Hydrographic (temperature and salinity) and chemical variables (nutrient concentrations) depicted a marked latitudinal gradient typical of the Red Sea. At the southern-most area, sea surface temperature (SST) fluctuated between 28 C (winter–spring) and 32 C (summer), while at the far-northern sampling site SST ranged between 23 C (winter) and 27–28 C (summer–autumn) (Fig. 2). Overall, all macronutrients observed a significant inverse correlation with latitude (Pearson correlation coefficients r<−0.4, p<0.05) (Fig. 3). Nitrite + nitrate (NOx) decreased from 6.1±0.9µM in the southern region to 2.9±0.3µM towards the northern Red Sea, while on average, phosphate concentration ranged from 0.5±0.01µM in the south of the Red Sea to 0.1±0.01µM towards the northern stations (data not shown). Phytoplankton biomass (measured as Chl a concentration) also decreased significantly towards the north of the Red Sea (Pearson's correlation, r=−0.4, p<0.001, and n= 77) (Table 1). We found the highest autotrophic biomass during the autumn and winter cruises. During this period, surface Chl a ranged from 0.6 to 0.8 mg m−3 in the southern region and ranged from 0.2 to 0.3 mg m−3 in the north (Fig. 2). In general, our results confirm that all variables correlated significantly with latitude, highlighting the prevalence of the south–north gradient in temperature, salinity, nutrient availability, and chlorophyll a concentration across the Red Sea.

Figure 2Overall seasonal and latitudinal variability of surface (a) temperature (SST), (b) salinity, and (c) chlorophyll a concentration (Chl a) measured during spring 2018, summer 2017, autumn 2016, and winter 2016 and 2017 cruises along the Red Sea (∼100 % of incident photosynthetically active radiation, PAR).


Figure 3Pearson correlations between environmental variables (temperature and the concentrations of nitrate + nitrite [NOx], phosphate, and silicate) and their latitudinal distribution measured at selected depths: (a) the first optical depth (from the surface down to 37 % of incident PAR) and (b) at the bottom of the photic layer (between 1 % and 0.1 % of incident PAR values). The size of the squares is the magnitude, and the colour indicates the direction (green for positive correlations and purple for negative correlations). The value of the correlation coefficient (r) is shown in the colour bar below the graphs. Non-significant correlations are denoted with a “×”.


3.2 Variability of plankton metabolism measured along the Red Sea

Analogous to the environmental variability, planktonic metabolism followed the same significant north–south decreasing pattern with latitude (Fig. 4). The inverse correlation of GPP rates with latitude was highly significant (Pearson correlation coefficient r=0.6, p<0.001, n= 77) (Table 1), as found for autotrophic biomass, thus explaining the strong correlation observed between GPP and Chl a concentration (Pearson correlation coefficient r= 0.7, n= 77) (Table 1). GPP rates decreased on average by 79 %, from 4.1±0.5 mmol O2 m−3 d−1 (≈49.2 mgC m−3 d−1, assuming the photosynthetic quotient (PQ) = 1) at the southernmost station of the Red Sea to 0.9±0.1 ( 10 mgC m−3 d−1; PQ = 1) at the northern site, while CR decreased on average by 73  %, from 3±0.4 mmol O2 m−3 d−1 (≈36 mgC m−3 d−1, assuming the respiratory quotient (RQ) = 1) in the south to 0.8±0.1 in the north (≈9.6 mgC m−3 d−1; RQ = 1) (Fig. 4). We did not find any significant correlation between NOx availability and GPP (Pearson correlation coefficient, p>0.05, n= 56), CR (Pearson correlation coefficient, r= 0. 2, p>0.05), or NCP rates (Pearson correlation coefficient, r=−0.2, p>0.05, n= 56) (Table 1); however, all metabolic rates were positively correlated with temperature (Table 1).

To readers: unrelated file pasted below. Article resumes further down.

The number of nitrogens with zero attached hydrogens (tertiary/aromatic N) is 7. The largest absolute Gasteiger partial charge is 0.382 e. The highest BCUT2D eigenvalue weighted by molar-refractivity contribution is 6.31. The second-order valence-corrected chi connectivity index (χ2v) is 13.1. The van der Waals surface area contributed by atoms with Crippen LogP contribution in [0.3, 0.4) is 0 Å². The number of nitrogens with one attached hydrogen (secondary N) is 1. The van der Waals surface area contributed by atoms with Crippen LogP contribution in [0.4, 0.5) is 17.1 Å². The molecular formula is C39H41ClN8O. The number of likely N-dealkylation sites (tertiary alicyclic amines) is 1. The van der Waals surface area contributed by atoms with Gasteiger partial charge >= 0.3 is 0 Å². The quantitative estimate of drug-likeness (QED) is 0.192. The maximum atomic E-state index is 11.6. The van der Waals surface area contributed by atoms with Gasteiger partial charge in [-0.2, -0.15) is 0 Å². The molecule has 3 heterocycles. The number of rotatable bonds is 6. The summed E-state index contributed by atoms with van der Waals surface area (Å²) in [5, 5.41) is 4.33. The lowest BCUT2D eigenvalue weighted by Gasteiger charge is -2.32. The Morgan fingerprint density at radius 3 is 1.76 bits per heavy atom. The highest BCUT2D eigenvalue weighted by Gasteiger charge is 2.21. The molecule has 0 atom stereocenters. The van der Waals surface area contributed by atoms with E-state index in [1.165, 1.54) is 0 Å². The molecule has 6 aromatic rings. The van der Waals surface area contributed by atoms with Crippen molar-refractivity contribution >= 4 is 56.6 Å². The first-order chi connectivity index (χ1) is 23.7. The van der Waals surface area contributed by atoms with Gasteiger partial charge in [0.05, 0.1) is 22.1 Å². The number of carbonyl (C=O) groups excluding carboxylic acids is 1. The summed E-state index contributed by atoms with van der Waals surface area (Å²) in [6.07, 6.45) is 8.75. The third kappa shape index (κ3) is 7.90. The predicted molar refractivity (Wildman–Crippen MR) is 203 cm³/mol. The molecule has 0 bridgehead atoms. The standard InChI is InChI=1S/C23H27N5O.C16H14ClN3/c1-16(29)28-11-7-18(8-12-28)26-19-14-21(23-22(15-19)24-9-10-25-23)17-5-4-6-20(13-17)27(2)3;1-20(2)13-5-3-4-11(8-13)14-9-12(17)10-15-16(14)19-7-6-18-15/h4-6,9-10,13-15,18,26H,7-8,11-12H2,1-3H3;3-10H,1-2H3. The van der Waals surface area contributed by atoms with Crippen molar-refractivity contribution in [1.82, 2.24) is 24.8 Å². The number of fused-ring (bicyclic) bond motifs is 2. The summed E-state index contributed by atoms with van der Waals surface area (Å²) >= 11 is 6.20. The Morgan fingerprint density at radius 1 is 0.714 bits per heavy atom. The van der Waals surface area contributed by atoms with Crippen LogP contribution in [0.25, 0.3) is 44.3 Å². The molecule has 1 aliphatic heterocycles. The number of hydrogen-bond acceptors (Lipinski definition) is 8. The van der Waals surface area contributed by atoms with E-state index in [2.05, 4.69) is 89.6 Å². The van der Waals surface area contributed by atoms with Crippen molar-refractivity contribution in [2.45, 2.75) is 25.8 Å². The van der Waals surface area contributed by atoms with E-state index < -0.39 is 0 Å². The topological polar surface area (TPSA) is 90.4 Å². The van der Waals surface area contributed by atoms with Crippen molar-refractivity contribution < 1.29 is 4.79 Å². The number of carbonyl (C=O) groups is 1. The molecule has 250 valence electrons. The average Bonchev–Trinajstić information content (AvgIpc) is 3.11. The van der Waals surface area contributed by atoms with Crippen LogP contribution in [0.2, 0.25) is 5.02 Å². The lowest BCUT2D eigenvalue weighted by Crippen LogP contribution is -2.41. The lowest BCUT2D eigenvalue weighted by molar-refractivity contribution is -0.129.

Figure 4Ordinary least squares linear regression between gross primary production (GPP), planktonic community respiration (CR), and net community production rates (NCP) with (a, b, c) chlorophyll a concentration (Chl a), (d, e, f) temperature, and (g, h, i) latitude. The solid red line is the linear least square fit, while the shaded grey area represents the 95 % confidence intervals. The coefficient of determination and the statistical significance are indicated for each regression.


Table 1Pearson correlation matrix between volumetric gross primary production (GPP), planktonic community respiration (CR), and net community production (NCP) with environmental variables (temperature; latitude; nitrite + nitrate, NOx; chlorophyll a concentration, Chl a). Bold numbers indicate significant relationships and the significance levels are indicated by * p<0.05, ** p<0.01, and *** p<0.001.

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The highest GPP and CR rates measured along the Red Sea came from data collected during the autumn and winter cruises, when GPP and CR rates reached values above 6 and 4 mmol O2 m−3 d−1, respectively (Fig. 5), and when the mean values were the highest (GPPautumn-winter=2.9±0.32.3±0.3 mmol O2 m−3 d−1; CRautumn-winter=2.5±0.32±0.2) (Fig. 5). However, despite the overall variability between autumn–winter and spring–summer seasons, when all data are considered together, planktonic GPP and CR rates were not significantly different between seasons (Kruskal–Wallis H test: χ2=6.83, p= 0.08; χ2=4.14, p= 0.25, respectively). Furthermore, the balance between planktonic autotrophic production (GPP) and respiratory losses (due to the heterotrophic and autotrophic metabolism, CR) (i.e. NCP rates) revealed that NCP rates also decreased towards the northern region (by 94 %). From 1.1±0.3 mmol O2 m−3 d−1 at the southern stations to 0.1±0.1 mmol O2 m−3 d−1 above 26 N (Fig. 4). The average NCP measured during our cruises was 0.3±0.1 mmol O2 m−3 d−1 (Fig. 5), which indicates an overall prevalence of autotrophic communities (Fig. 5). However, a closer look at our data revealed the mean NCP rate in spring was -0.3±0.2 mmol O2 m−3 d−1 (Fig. 5), while during summer, NCP rates in the northern region ranged from 0.6 to 0.1 mmol O2 m−3 d−1, which provides evidence that planktonic metabolism was governed by heterotrophic communities during both spring and summer in the northern region.